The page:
OIL HOLDS STEADY AS SAUDI AUTHORITIES FREEZE FORMER CROWN PRINCE’S BANK ACCOUNTS
Oil prices steadied near two-year highs on Thursday, with investors eyeing geopolitical tensions in major oil-producing countries which have sent prices soaring in recent weeks, reports The Wall Street Journal.
Brent crude, the global oil benchmark, eased 0.1% to $63.41 a barrel on London’s ICE Futures exchange. On the New York Mercantile Exchange, West Texas Intermediate futures were unchanged at $56.81 a barrel.
Oil prices have risen more than 4% over the past week, partly because of a political purge in major oil producer Saudi Arabia, where Crown Prince Mohammed bin Salman detained dozens of high-profile people and stripped some government ministers of their jobs.
“Saudi authorities have frozen the bank accounts of the kingdom’s former crown prince, Mohammed bin Nayef, the latest royal targeted in a corruption crackdown carried out by a Saudi leadership seeking to consolidate power,” write Summer Said and Margherita Stancati.
As of Wednesday evening, around 1,800 bank accounts had been frozen in connection with the probe.
The purge has coincided with renewed tensions between Saudi Arabia and Iran, arch-rivals for power in the Middle East.
Saudi Arabia has accused Iran of arming Yemeni rebels with advanced rockets and with meddling in Lebanon’s political affairs. Iran says Saudi Arabia is needlessly firing up tensions.
TOTAL EXPANDS NATURAL GAS BUSINESS WITH $2 BILLION DEAL
Oil giant Total SA says it will buy French utility Engie SA’s liquefied-natural gas business for as much as $2 billion, reports Sarah Kent.
The acquisition would eventually make Total the second-largest LNG player among Western energy firms.
Many companies are vying to get into the gas market which is growing at a rate of 5% to 6% a year.
“We think gas-to-power will become one of the main sources of power in the future,” Chief Executive Patrick Pouyanné said in an interview.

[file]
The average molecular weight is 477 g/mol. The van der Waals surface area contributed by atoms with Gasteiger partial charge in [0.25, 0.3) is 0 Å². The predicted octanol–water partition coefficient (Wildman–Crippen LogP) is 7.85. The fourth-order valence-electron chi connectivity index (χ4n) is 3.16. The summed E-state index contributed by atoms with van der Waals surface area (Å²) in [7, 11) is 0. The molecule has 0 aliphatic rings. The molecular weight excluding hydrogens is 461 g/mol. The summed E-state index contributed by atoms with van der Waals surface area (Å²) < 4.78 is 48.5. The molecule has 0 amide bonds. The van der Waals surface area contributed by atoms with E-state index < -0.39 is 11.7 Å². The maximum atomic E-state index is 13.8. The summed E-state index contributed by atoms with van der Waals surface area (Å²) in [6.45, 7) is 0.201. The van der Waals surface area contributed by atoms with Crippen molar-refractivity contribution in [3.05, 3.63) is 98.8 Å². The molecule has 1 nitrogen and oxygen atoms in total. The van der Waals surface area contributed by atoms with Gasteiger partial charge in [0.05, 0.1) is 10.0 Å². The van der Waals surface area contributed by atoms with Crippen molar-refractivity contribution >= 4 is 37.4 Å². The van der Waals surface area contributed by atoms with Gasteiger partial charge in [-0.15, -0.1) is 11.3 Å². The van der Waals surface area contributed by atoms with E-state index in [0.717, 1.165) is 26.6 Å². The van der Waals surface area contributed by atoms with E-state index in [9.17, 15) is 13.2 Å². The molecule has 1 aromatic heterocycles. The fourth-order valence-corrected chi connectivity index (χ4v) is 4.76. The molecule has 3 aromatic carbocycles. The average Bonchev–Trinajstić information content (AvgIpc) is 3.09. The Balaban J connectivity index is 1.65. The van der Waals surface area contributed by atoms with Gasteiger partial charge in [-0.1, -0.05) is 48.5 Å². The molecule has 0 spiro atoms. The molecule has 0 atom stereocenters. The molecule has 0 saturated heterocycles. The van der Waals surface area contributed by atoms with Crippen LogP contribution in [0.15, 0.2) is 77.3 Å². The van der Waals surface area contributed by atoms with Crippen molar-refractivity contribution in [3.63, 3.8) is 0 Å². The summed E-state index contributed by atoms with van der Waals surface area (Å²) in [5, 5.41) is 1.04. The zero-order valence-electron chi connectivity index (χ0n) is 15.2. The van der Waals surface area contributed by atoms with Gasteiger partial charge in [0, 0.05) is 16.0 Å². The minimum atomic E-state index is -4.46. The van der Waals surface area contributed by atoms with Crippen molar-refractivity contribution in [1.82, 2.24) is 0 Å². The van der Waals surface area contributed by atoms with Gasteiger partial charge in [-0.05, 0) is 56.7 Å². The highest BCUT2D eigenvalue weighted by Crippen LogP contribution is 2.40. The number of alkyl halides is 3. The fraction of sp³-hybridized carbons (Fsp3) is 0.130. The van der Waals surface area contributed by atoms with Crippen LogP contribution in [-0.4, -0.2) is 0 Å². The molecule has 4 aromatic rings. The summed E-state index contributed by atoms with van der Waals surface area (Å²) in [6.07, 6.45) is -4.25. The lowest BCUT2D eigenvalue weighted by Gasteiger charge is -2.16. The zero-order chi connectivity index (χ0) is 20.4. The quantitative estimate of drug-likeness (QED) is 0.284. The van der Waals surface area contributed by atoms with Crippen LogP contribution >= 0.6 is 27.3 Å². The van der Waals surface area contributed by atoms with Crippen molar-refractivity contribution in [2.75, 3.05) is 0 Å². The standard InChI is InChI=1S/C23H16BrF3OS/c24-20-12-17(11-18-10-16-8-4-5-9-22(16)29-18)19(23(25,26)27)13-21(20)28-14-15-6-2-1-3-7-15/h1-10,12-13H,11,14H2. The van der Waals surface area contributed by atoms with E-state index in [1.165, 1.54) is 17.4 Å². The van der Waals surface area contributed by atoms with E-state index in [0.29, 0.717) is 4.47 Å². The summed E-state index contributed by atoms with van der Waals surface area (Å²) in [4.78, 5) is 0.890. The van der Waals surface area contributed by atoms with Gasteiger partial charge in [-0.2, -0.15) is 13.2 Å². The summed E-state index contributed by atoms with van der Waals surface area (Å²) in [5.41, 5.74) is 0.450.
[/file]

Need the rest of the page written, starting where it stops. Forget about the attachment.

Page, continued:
“By 2020, Total’s LNG position among the big Western oil companies will be second only to Royal Dutch Shell PLC, which made a massive bet on natural gas in 2016 with its roughly $50 billion purchase of BG Group,” reports the Journal.
EU PROPOSES RULES FOR OFFSHORE GAS LINKS AS RUSSIAN-OWNED NORD STREAM 2 PIPELINE NEARS
The European Union proposed regulations on offshore pipelines, in a bid to disrupt an energy link between Russia and Germany that is fueling tensions within the bloc, writes Emre Peker.
The European Commission, the bloc’s executive, unveiled an amendment to energy rules after a months long struggle to intervene in the controversial Nord Stream 2 pipeline project.
The pipeline project has pitted European countries such as Germany, which stands to benefit from the development, against Poland, which opposes the project because it would increase Europe’s reliance on Russian gas and bolster alternatives to eastern routes via Ukraine and Belarus.
The Baltic Sea link would enable Russia’s state-owned PAO Gazprom to double its natural-gas transit via Germany to Europe.
Moscow’s gas market share in the EU stood at 42% last year.
HOLDERS OF VENEZUELAN BOND DEFAULT INSURANCE ASK TO BE PAID
Holders of Venezuelan-bond default insurance are trying to collect, contending that the country’s state-owned oil company failed to make a recent payment, writes Julie Wernau.
Investors with this insurance, known as a credit default swap, are making a case that there has been a “failure to pay credit event,” according to a Wednesday filing to the International Swaps and Derivatives Association.
“Firms that sold the CDS contracts could be on the hook for about $250 million if ISDA rules that oil company Petróleos de Venezuela SA missed the Nov. 2 payment, and the grace period that ended Tuesday,” writes Ms. Wernau.
While bondholders have been bracing for a Venezuelan default for months, there are signs that the cash-strapped government is running out of options.
The country has about $142 billion in debt outstanding, according to Moody’s Investor Service.